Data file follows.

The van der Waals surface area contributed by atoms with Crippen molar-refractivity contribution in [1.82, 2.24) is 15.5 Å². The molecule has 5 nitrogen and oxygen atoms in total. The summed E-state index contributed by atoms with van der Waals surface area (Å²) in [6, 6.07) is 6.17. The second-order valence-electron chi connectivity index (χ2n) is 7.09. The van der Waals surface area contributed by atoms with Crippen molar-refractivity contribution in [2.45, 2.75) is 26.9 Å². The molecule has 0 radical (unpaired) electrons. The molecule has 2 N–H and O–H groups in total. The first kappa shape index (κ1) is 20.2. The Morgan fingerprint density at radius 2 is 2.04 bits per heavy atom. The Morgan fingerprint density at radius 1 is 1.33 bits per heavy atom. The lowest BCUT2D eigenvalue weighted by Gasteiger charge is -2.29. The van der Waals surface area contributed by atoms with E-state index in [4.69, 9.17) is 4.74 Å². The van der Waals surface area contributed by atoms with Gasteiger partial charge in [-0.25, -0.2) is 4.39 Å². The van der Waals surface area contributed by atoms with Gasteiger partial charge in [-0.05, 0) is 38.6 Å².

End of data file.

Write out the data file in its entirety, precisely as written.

The van der Waals surface area contributed by atoms with Crippen molar-refractivity contribution in [1.82, 2.24) is 15.5 Å². The molecule has 5 nitrogen and oxygen atoms in total. The summed E-state index contributed by atoms with van der Waals surface area (Å²) in [6, 6.07) is 6.17. The second-order valence-electron chi connectivity index (χ2n) is 7.09. The van der Waals surface area contributed by atoms with Crippen molar-refractivity contribution in [2.45, 2.75) is 26.9 Å². The molecule has 0 radical (unpaired) electrons. The molecule has 2 N–H and O–H groups in total. The first kappa shape index (κ1) is 20.2. The Morgan fingerprint density at radius 2 is 2.04 bits per heavy atom. The Morgan fingerprint density at radius 1 is 1.33 bits per heavy atom. The lowest BCUT2D eigenvalue weighted by Gasteiger charge is -2.29. The van der Waals surface area contributed by atoms with E-state index in [4.69, 9.17) is 4.74 Å². The van der Waals surface area contributed by atoms with Gasteiger partial charge in [-0.25, -0.2) is 4.39 Å². The van der Waals surface area contributed by atoms with Gasteiger partial charge in [-0.05, 0) is 38.6 Å².